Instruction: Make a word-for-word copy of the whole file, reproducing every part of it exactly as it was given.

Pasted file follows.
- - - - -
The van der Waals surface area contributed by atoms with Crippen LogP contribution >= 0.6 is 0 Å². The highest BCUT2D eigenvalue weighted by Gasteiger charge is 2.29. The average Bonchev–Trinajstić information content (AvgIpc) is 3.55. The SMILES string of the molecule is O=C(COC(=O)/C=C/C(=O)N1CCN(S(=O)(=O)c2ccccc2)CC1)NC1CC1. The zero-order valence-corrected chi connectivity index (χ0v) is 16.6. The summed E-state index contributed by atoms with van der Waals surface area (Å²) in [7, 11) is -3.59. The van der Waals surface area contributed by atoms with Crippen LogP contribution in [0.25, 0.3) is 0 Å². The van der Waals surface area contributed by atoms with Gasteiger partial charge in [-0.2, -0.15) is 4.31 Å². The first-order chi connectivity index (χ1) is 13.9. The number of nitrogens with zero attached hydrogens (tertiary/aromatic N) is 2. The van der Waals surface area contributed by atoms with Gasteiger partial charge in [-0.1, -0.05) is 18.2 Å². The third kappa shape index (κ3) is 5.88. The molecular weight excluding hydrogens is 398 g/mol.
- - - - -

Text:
The van der Waals surface area contributed by atoms with Crippen LogP contribution >= 0.6 is 0 Å². The highest BCUT2D eigenvalue weighted by Gasteiger charge is 2.29. The average Bonchev–Trinajstić information content (AvgIpc) is 3.55. The SMILES string of the molecule is O=C(COC(=O)/C=C/C(=O)N1CCN(S(=O)(=O)c2ccccc2)CC1)NC1CC1. The zero-order valence-corrected chi connectivity index (χ0v) is 16.6. The summed E-state index contributed by atoms with van der Waals surface area (Å²) in [7, 11) is -3.59. The van der Waals surface area contributed by atoms with Crippen LogP contribution in [0.25, 0.3) is 0 Å². The van der Waals surface area contributed by atoms with Gasteiger partial charge in [-0.2, -0.15) is 4.31 Å². The first-order chi connectivity index (χ1) is 13.9. The number of nitrogens with zero attached hydrogens (tertiary/aromatic N) is 2. The van der Waals surface area contributed by atoms with Gasteiger partial charge in [-0.1, -0.05) is 18.2 Å². The third kappa shape index (κ3) is 5.88. The molecular weight excluding hydrogens is 398 g/mol.